City of Bones is an intelligent crime story that should please most fans of this genre.
★ ★ ★ ★ ★
sassy britches
lf you could get him to talk, Michael Connelly's Harry Bosch would probably make a fine seatmate on a very long flight. But the odds are very much against getting Harry to talk.

Harry is wound tight. A Los Angeles homicide detective, a tunnel rat in the Vietnam war, an orphan before that, Harry is very much self-contained. He has trouble getting close to people because he knows all the horrible things that can happen to people --- and that people do to other people.

A dog brings back a bone from a romp in the woods. The dog's owner, a retired doctor, recognizes the bone as human. So begins the search for the murderer of a young boy a quarter-century earlier.

Bosch is a hardworking cop. He is diligent, pushes hard and makes most of his own breaks. He is also one of those guys who just can't live by the police department's rules. Without this trait, of course, Connelly wouldn't have much to write about since the LAPD wants this investigation to go away.

Connelly is a master at bringing the clues in one by one, some of them insignificant at first, but looming large later.Here, one of those little things comes to mean everything and Connelly handles it beautifully, if not indeed brilliantly. Connelly's Harry Bosch is one heck of a detective.

It's difficult to tell, at least for me, whether Connelly's characters have any depth. He moves them along at a rapid pace, though Bosch is mildly introspective. But it really doesn't matter: Connelly is a marvelous storyteller and that's what is important.

★ ★ ★ ★ ★
Connelly offers Bosch this time in a rather unusual dark, brooding story that indicates Harry might be on the way out? It's hard to tell, although as Harry thinks about things, maybe it is time? I certainly hope not, as Harry continues to develop into a quite complex character: a man who has many, many good points, but continues to develop his darker side, and pulls a couple of things in this one, too.
A dog digs up a bone, that turns out to be the humerus of a young boy, who has been missing and dead for twenty years. In spite of myself, I did enjoy the pun when Harry's talking to the command desk sergeant: "Harry, come on..humor us on this humerus." Connelly's wit is sharp, if derivative!
Harry and Edgar (who continue to exhibit a rather unusual friendship; Edgar seems jealous of Harry and hurt when excluded)become involved in the case. Harry falls head over heels for a new rookie, Julia Brasher, who shares some of Harry's darker side. Of course, Harry is not supposed to be shacking up with a rookie, but you knnow, Harry----nothing stops Harry from what he's doing, whether it be right or wrong.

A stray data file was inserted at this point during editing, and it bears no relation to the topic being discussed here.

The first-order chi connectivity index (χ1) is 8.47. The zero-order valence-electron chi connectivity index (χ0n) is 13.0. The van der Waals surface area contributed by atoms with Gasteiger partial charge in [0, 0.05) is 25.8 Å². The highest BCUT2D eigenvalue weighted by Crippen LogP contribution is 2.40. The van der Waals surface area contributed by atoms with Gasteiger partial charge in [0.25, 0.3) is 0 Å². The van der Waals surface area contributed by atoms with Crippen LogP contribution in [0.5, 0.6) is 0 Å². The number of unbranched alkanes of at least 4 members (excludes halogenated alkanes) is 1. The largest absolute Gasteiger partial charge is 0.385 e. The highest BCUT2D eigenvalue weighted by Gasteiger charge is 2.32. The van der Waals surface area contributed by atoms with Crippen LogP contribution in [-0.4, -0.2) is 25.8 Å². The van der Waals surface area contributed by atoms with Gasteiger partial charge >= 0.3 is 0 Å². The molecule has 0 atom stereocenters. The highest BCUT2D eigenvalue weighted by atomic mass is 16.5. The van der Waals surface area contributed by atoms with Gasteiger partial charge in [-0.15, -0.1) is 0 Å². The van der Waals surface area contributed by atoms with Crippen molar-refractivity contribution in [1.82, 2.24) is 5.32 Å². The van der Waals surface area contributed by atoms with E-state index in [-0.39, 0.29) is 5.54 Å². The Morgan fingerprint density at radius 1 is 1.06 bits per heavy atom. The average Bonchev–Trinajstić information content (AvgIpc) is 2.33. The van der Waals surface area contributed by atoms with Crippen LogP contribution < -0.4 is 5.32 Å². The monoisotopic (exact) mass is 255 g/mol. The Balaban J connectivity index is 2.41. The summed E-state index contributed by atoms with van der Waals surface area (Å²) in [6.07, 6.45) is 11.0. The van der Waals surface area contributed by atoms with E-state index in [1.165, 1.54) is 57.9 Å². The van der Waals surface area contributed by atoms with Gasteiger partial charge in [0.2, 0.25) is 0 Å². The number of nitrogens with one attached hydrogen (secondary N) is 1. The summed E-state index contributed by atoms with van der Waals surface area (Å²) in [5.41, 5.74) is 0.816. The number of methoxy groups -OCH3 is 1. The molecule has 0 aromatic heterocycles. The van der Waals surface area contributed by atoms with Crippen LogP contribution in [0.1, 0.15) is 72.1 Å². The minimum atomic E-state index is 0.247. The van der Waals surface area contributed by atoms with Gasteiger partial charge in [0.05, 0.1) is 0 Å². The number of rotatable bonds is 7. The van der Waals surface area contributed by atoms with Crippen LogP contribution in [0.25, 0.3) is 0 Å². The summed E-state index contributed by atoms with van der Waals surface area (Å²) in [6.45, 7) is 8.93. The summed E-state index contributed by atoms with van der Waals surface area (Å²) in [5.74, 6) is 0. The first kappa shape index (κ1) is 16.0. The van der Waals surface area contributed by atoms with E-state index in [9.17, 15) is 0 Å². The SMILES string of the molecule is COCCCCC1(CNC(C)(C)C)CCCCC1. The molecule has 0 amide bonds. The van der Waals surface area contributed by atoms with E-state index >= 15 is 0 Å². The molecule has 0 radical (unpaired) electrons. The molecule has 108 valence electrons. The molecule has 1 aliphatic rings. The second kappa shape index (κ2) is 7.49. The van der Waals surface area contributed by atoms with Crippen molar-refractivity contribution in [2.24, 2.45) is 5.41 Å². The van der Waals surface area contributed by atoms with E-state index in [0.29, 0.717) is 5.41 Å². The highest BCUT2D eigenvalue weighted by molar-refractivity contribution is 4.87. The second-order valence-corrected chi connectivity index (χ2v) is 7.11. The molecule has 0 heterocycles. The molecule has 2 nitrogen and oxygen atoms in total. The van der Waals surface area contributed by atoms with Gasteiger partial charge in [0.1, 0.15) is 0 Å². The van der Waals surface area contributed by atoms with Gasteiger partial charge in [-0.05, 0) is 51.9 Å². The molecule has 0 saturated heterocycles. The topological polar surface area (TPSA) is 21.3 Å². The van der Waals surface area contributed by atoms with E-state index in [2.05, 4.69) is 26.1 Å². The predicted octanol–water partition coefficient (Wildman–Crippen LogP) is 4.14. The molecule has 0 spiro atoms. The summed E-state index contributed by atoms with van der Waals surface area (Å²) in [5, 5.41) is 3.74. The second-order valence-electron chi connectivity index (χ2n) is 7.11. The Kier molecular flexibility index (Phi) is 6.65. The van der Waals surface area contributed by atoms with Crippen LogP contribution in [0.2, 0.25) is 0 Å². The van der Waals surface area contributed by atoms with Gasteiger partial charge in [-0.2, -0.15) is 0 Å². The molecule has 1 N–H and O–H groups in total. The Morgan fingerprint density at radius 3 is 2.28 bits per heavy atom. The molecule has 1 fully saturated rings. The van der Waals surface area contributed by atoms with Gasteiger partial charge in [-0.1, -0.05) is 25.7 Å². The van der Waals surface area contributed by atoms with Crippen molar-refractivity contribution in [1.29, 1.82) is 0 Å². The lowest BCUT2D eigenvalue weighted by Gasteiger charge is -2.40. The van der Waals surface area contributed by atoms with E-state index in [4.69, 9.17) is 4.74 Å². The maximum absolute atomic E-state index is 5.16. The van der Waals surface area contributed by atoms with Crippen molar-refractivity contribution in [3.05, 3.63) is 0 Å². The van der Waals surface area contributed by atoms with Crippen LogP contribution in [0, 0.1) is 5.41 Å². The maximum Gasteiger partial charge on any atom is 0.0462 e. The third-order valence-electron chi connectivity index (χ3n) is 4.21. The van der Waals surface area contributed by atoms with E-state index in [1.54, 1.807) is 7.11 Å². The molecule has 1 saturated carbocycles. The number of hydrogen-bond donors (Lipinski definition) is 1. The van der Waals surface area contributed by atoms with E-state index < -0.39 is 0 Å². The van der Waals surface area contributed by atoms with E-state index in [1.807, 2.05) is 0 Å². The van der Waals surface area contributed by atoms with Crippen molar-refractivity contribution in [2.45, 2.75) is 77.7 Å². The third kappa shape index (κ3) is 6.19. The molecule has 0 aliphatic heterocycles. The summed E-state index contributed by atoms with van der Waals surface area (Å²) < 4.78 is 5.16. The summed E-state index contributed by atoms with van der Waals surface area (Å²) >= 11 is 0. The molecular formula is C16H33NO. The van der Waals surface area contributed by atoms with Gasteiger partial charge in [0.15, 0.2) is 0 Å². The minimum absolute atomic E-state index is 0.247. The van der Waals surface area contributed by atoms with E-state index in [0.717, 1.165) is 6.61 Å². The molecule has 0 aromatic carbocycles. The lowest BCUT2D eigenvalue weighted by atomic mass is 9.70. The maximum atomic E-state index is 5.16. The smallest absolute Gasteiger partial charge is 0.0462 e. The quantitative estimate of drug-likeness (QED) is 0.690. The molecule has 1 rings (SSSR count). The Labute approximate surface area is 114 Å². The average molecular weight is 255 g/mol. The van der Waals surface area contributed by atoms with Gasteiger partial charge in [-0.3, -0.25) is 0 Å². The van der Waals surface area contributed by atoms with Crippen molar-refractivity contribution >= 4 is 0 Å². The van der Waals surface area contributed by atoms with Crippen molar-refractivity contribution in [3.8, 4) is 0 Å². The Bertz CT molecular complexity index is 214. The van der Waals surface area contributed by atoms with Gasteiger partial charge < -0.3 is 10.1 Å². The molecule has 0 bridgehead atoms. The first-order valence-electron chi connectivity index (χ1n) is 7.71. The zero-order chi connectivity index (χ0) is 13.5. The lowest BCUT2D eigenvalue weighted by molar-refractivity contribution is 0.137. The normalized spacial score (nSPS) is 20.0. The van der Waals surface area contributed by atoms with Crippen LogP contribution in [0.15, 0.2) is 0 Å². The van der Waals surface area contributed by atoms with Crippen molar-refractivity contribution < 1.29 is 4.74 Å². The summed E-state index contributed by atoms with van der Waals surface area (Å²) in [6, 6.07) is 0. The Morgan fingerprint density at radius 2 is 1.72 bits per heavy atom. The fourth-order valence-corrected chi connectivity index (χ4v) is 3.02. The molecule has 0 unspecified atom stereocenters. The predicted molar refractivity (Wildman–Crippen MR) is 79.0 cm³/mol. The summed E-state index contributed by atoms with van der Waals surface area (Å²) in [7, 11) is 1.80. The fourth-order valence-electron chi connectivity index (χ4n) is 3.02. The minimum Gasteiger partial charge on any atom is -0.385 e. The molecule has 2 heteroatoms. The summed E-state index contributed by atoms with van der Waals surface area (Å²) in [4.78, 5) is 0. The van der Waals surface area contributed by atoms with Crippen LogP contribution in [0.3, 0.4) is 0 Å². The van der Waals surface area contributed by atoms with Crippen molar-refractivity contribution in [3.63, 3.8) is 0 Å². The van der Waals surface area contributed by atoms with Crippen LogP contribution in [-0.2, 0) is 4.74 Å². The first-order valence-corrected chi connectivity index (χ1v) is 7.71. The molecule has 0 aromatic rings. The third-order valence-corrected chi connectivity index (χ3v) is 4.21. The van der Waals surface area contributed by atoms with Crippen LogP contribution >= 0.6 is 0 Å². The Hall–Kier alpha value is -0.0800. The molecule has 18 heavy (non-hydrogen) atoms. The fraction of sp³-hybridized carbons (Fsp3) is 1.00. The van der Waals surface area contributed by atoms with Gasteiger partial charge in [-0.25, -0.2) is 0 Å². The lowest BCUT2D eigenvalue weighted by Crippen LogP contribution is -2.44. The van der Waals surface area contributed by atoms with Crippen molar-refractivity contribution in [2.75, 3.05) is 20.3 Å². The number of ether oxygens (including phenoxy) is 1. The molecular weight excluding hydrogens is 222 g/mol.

As the case builds, a former pedophile is involved; a seedy friend from the little boy's past, and of course, the father and the sister. It's a web of intrigue, deceit and false leads, and Connelly masterfully weaves them to the predictable, if strange, denouement. "City of Bones" is not the best, but it is a marvelous addition to the series. Michael, please don't leave us hanging in the air!!
★ ★ ★ ★ ☆
The City of Bones is hardly action-packed. A doctor out with his dog finds a long-buried bone of a young boy, who, upon thorough examination of the entire body, was obviously severely abused over a long period of time. Gritty detective Harry Bosch knows evil only too well, but given his own disturbing childhood, child abuse cases are especially distressing to him.

Connelly's books are so interesting, despite the lack of great action, because he is an expert in capturing the subtleties and feel of police procedures and investigations. Beyond technicalities, the reader gets to see turf battles, spin control, rivalries, unspoken protocols and deference, petty rules, publicity seeking, the incessant media, etc. The psychological toll of police work is always right there.

Harry has had a difficult time through the years maintaining relationships, but he immediately makes a connection with a rookie female cop at the scene of the buried bones. But the apprehension of a childhood acquaintance of the abused boy takes an inexplicable turn that hits Harry hard.

The resolution of the case is entirely unsatisfying to Bosch. There are degrees of guilt among several parties with suitable punishment or accounting proving elusive. He feels compelled to respond in a manner that seems like the only course that he can take. Another good Connelly effort.